The 407 express toll route is a 108 km stretch of pavement. Its business may be about moving cars, but it also has to move data. Like any company, its employees rely on applications such as e-mail every single day.
That means someone has to keep the servers running. That’s the job of Mahmood Bhimji, who was hired to help spearhead a server virtualization project.
“Our applications are spread out over 148 Windows servers, which as you can imagine takes up a lot of rack space, power consumption, network connectivity and administrative overheads,” says the technical services analyst. “The 407 was looking to consolidate its physical infrastructure down using VM Ware technology, IBM HS-22 servers and the IBM N-series storage devices to reduce power consumption, and network and administrative overheads.”
The 407 looked to Scalar Decisions to help drive this project forward. It has worked with the Toronto-area IT services company in the past, on a storage optimization project, and that familiarity was a big help.
“Being engaged and understanding their processes is probably the most important thing to get successfully complete project,” says Roger Singh, chief technical officer at Scalar Decisions. “So understanding the environment from an operational perspective and understanding they do with their environment obviously helps.”
Bhimji describes the process of moving data and applications from physical servers to virtual servers.
“We used VM Ware’s tools to migrate our physical servers over to a virtual server,” he says. “Utilizing VSphere from VM Ware as well as IBM HS22 servers … Over two and a half month period, we were able to migrate 40 physical servers as well as generate a number of new servers that were required for ongoing projects.
“The migrations would generally take place at night time so as not to have any impact on the business, generally about two hours per server,” he says.
The 407 expressway’s data room supports about 500 employees and their day-to-day operations. By virtualizing some servers, the office was able to reduce the amount of physical boxes by one third. It also meant energy-based cost savings, since less power was being used on hardware and cooling requirements.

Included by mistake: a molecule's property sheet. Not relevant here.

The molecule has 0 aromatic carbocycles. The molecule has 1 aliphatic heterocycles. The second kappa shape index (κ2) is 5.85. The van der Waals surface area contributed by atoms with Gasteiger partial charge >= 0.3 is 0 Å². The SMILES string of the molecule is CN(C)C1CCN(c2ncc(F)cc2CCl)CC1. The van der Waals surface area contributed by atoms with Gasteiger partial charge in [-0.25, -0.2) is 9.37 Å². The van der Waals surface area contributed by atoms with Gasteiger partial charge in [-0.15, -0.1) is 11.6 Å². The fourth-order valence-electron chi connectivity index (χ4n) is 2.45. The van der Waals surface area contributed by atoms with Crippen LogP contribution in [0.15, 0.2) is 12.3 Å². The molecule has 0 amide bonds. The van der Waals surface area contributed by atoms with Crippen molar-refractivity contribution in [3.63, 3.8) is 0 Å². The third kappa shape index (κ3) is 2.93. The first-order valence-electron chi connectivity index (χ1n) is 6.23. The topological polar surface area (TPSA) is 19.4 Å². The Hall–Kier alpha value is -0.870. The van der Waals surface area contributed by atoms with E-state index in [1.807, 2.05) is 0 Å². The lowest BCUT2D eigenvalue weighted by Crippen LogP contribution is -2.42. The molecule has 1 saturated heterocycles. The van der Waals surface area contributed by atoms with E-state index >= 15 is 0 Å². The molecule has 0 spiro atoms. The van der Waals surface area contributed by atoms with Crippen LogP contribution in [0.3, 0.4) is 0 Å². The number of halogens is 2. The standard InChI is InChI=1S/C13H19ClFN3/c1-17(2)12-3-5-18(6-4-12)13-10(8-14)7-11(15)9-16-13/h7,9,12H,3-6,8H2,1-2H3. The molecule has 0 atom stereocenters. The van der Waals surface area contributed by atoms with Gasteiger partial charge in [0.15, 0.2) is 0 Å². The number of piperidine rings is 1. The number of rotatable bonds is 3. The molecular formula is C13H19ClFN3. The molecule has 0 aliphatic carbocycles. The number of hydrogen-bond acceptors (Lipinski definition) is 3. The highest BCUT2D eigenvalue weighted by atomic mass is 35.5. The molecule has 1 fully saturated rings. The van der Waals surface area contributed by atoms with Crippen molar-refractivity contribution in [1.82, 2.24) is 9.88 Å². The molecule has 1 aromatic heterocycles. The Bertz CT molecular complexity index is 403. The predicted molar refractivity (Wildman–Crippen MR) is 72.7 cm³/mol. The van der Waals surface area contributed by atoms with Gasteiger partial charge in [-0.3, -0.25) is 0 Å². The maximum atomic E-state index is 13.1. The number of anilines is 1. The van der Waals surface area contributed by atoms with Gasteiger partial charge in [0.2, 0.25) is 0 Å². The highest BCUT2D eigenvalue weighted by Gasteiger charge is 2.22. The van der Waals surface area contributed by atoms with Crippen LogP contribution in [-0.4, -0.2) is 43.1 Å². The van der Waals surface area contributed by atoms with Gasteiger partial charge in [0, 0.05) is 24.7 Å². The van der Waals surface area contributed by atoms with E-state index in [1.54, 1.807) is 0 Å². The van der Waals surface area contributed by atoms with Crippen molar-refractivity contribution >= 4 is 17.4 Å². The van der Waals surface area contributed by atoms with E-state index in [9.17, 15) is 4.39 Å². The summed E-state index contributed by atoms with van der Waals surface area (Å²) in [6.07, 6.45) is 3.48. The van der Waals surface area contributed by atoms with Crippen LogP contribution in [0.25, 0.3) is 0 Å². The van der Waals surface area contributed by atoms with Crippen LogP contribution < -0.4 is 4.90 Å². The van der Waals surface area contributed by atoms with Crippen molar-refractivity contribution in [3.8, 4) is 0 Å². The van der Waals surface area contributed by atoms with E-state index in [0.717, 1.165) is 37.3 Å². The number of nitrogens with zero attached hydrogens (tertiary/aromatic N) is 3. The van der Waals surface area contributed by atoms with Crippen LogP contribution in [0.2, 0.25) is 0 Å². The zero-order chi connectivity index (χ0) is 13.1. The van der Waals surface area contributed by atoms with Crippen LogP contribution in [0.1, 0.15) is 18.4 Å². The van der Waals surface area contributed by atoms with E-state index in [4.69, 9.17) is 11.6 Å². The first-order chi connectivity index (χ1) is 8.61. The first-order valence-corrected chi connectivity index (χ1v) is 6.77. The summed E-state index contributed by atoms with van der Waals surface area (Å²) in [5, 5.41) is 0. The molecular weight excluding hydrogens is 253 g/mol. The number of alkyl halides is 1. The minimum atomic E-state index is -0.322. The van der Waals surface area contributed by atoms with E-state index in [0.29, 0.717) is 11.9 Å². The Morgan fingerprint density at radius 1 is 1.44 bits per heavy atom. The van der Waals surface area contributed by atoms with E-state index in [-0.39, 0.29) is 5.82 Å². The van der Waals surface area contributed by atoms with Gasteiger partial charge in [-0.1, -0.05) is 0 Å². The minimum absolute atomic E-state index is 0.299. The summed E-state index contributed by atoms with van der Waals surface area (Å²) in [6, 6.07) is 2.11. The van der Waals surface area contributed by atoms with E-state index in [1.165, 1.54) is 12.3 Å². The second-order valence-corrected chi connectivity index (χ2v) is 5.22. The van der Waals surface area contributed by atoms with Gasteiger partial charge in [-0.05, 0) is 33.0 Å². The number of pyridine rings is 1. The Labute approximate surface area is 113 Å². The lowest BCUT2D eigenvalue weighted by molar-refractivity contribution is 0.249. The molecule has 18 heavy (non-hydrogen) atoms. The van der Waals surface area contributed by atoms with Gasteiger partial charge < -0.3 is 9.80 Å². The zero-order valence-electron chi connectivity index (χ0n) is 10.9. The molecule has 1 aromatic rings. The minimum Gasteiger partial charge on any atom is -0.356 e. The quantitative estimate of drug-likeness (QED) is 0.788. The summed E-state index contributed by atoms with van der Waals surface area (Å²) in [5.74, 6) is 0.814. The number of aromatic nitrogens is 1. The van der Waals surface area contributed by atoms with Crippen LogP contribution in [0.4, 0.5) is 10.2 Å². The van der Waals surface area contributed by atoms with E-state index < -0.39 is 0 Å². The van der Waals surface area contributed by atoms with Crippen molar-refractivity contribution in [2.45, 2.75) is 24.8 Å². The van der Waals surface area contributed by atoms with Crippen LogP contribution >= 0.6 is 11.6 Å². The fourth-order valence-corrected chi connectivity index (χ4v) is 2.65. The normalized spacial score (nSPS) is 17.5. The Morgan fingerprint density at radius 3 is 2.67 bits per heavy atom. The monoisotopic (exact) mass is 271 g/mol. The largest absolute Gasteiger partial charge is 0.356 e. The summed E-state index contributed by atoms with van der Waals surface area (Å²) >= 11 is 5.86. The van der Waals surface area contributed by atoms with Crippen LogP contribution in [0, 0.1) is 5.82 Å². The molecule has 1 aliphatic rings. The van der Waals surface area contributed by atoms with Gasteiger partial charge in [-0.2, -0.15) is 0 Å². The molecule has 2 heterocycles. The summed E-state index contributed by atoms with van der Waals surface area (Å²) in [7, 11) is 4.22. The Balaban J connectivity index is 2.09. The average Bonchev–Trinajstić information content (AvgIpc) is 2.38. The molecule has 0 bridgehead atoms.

“We had 148 physical servers prior to the project, and have so far reduced about 40 physical servers,” Bhimji says. “Right now in our environment we have 65 virtual servers running, with the capacity of another 60 to be added on as required.
By reducing the number of physical servers, he estimates they power consumption will be cut by 11,000 kilowatts and cooling power by around 13,000 kilowatts per year. “This is the equivalent of taking about 28 cars off the road each year.”
Cost savings and reduced emissions are great, but not the only benefits of virtualization.
“The most important thing is the day to day workflow of the administrators,” Singh says. “We’ve brought [many of those tasks] into the virtualization project and help them with monitoring and provisioning of systems.”
It takes much less time to set up a virtual server than it did to set up a physical box, Bhimji says. The process of ordering the hardware, having it shipped, installing the software, and updating it can take weeks.
“With a virtualized environment we’re able to deploy servers in a matter of minutes,” he says. Earlier it used to take four to six weeks to have a new server available in the environment. That’s time has been dramatically reduced to 30 minutes.
Backup space requirements have also been reduced by using the Snap Manager software that allows quick backups of VM Ware servers. Those backups can also be moved to a disaster recovery site if the data centre goes down.
VM Ware’s Site Recovery Manager is a plug-in that provides a fully automated disaster recovery process with the click of a button in just a few minutes time.
The project cost $320,000 for the hardware and software needed, such as extensions to VM Ware licences.
“The project also encompassed the renewal of a lot of the existing hardware,” Singh says.
The project was rolled out from September to January. “Project completion for us includes not just deployment but full training of staff,” Singh says.
The 407 staff take the express highway to work to avoid waiting in traffic. Now they won’t have to wait for IT to set up new test environments for them either.
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